Strange as this may seem, it is not uncommon, especially for Islamophobes, to used coded antisemitism while simultaneously supporting Israel—Norwegian mass murderer Anders Brevik, for example, was very pro-Zionist while obsessed with the idea of “Cultural Marxism.” But what Breitbart does is different: it uses a selective coded antisemitism against its enemies, especially those who are left-leaning; while simultaneously denouncing them when the exact same code words and narratives are used against conservatives. It plays out as the “good Jew” / “bad Jew” division, a dynamic which is used against almost all historically oppressed people. Here, the “bad Jews” are opponents, often but not only on the left, and who become the potential targets of attacks which use antisemitic narratives, while the “good Jews,” who are Breitbart’s political allies, will be protected from such things. (See below for criticisms of how the publication treated Bill Kristol and Anne Applebaum.)


During Trump’s campaign, an October speech and November television ad both relied directly on what are traditional antisemitic narratives but with different agents. In the West Palm Beach, Florida speech, Trump said, “Hillary Clinton meets in secret with international banks to plot the destruction of U.S. sovereignty in order to enrich these global financial powers, her special interest friends and her donors.” In an ad which ran the weekend before the election, classic antisemitic narratives about Jewish bankers acting in secret against the nation were deployed. Four figures were pictured: Clinton, and three Jews involved in finance: Soros, Goldman Sachs CEO Lloyd Blankfein, and Federal Reserve chair Janet Yellen. The ad said:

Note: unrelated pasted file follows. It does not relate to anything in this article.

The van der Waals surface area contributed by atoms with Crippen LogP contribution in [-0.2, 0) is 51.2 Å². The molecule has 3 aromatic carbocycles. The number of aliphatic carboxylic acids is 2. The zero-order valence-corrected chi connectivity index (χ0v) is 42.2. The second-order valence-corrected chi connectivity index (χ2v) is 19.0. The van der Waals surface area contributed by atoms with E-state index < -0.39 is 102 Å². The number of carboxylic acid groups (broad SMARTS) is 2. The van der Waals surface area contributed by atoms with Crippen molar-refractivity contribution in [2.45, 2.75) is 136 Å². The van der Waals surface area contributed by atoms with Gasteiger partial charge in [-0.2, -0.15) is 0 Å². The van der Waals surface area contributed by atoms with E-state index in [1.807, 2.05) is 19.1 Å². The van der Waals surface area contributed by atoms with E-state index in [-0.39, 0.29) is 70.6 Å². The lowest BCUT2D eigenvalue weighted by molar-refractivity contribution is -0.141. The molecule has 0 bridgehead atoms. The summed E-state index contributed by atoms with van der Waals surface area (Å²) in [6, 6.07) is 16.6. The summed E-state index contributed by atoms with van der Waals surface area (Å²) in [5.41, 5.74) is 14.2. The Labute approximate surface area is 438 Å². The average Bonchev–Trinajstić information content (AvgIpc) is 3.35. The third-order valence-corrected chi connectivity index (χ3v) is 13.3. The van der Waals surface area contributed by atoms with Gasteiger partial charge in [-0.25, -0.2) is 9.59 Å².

The establishment has trillions of dollars at stake in this election. For those who control the levers of power in Washington and for the global special interests. They partner with these people who don’t have your good in mind…. It’s a global power structure that is responsible for the economic decisions that have robbed our working class, stripped our country of its wealth and put that money into the pockets of a handful of large corporations and political entities.

The last two words are enunciated slowly and carefully—like a verbal wink—signaling that the listener should understand that a code word is being invoked. Christian Picciolini, a 1980s Nazi skinhead leader who later founded the group Life After Hate which helps people leave racist organizations, said about the campaign ad: “When I saw that video the first thing I thought was ‘Wow, this is a White Power video.’ I would have made this 30 years ago and I could have written the speeches that he [Trump] is saying.” The Anti-Defamation League tweeted that “This #Trump ad touches on images and rhetoric that anti-Semites have used for ages. Jason Greenblatt, the Trump campaign’s Vice President, replied, “The ADL should focus on real anti-Semitism and hatred, and not try to find any where none exist.”